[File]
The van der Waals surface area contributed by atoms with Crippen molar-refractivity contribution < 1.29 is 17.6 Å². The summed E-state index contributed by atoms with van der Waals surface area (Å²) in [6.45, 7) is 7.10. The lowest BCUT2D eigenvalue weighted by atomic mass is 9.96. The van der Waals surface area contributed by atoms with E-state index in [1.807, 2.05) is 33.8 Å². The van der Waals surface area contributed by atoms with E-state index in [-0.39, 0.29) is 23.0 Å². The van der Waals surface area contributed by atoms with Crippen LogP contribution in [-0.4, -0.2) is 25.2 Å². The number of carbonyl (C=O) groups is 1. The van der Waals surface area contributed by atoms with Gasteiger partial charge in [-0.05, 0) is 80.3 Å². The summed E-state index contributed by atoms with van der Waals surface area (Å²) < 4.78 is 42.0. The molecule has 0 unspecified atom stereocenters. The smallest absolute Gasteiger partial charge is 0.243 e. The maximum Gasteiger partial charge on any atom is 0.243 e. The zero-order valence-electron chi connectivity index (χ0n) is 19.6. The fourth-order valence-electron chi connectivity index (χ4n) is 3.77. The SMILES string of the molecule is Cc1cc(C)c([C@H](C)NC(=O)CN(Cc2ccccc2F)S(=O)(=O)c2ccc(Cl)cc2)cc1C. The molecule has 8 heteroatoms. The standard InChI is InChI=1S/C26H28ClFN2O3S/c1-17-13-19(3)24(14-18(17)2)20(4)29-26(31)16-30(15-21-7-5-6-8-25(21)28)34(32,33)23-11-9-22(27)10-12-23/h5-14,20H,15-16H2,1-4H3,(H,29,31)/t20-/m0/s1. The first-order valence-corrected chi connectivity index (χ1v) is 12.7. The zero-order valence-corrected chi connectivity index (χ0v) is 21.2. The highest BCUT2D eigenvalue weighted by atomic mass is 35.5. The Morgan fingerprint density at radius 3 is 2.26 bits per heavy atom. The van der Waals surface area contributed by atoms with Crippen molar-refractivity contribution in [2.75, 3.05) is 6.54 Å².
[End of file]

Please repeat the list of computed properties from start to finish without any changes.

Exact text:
The van der Waals surface area contributed by atoms with Crippen molar-refractivity contribution < 1.29 is 17.6 Å². The summed E-state index contributed by atoms with van der Waals surface area (Å²) in [6.45, 7) is 7.10. The lowest BCUT2D eigenvalue weighted by atomic mass is 9.96. The van der Waals surface area contributed by atoms with E-state index in [1.807, 2.05) is 33.8 Å². The van der Waals surface area contributed by atoms with E-state index in [-0.39, 0.29) is 23.0 Å². The van der Waals surface area contributed by atoms with Crippen LogP contribution in [-0.4, -0.2) is 25.2 Å². The number of carbonyl (C=O) groups is 1. The van der Waals surface area contributed by atoms with Gasteiger partial charge in [-0.05, 0) is 80.3 Å². The summed E-state index contributed by atoms with van der Waals surface area (Å²) < 4.78 is 42.0. The molecule has 0 unspecified atom stereocenters. The smallest absolute Gasteiger partial charge is 0.243 e. The maximum Gasteiger partial charge on any atom is 0.243 e. The zero-order valence-electron chi connectivity index (χ0n) is 19.6. The fourth-order valence-electron chi connectivity index (χ4n) is 3.77. The SMILES string of the molecule is Cc1cc(C)c([C@H](C)NC(=O)CN(Cc2ccccc2F)S(=O)(=O)c2ccc(Cl)cc2)cc1C. The molecule has 8 heteroatoms. The standard InChI is InChI=1S/C26H28ClFN2O3S/c1-17-13-19(3)24(14-18(17)2)20(4)29-26(31)16-30(15-21-7-5-6-8-25(21)28)34(32,33)23-11-9-22(27)10-12-23/h5-14,20H,15-16H2,1-4H3,(H,29,31)/t20-/m0/s1. The first-order valence-corrected chi connectivity index (χ1v) is 12.7. The zero-order valence-corrected chi connectivity index (χ0v) is 21.2. The highest BCUT2D eigenvalue weighted by atomic mass is 35.5. The Morgan fingerprint density at radius 3 is 2.26 bits per heavy atom. The van der Waals surface area contributed by atoms with Crippen molar-refractivity contribution in [2.75, 3.05) is 6.54 Å².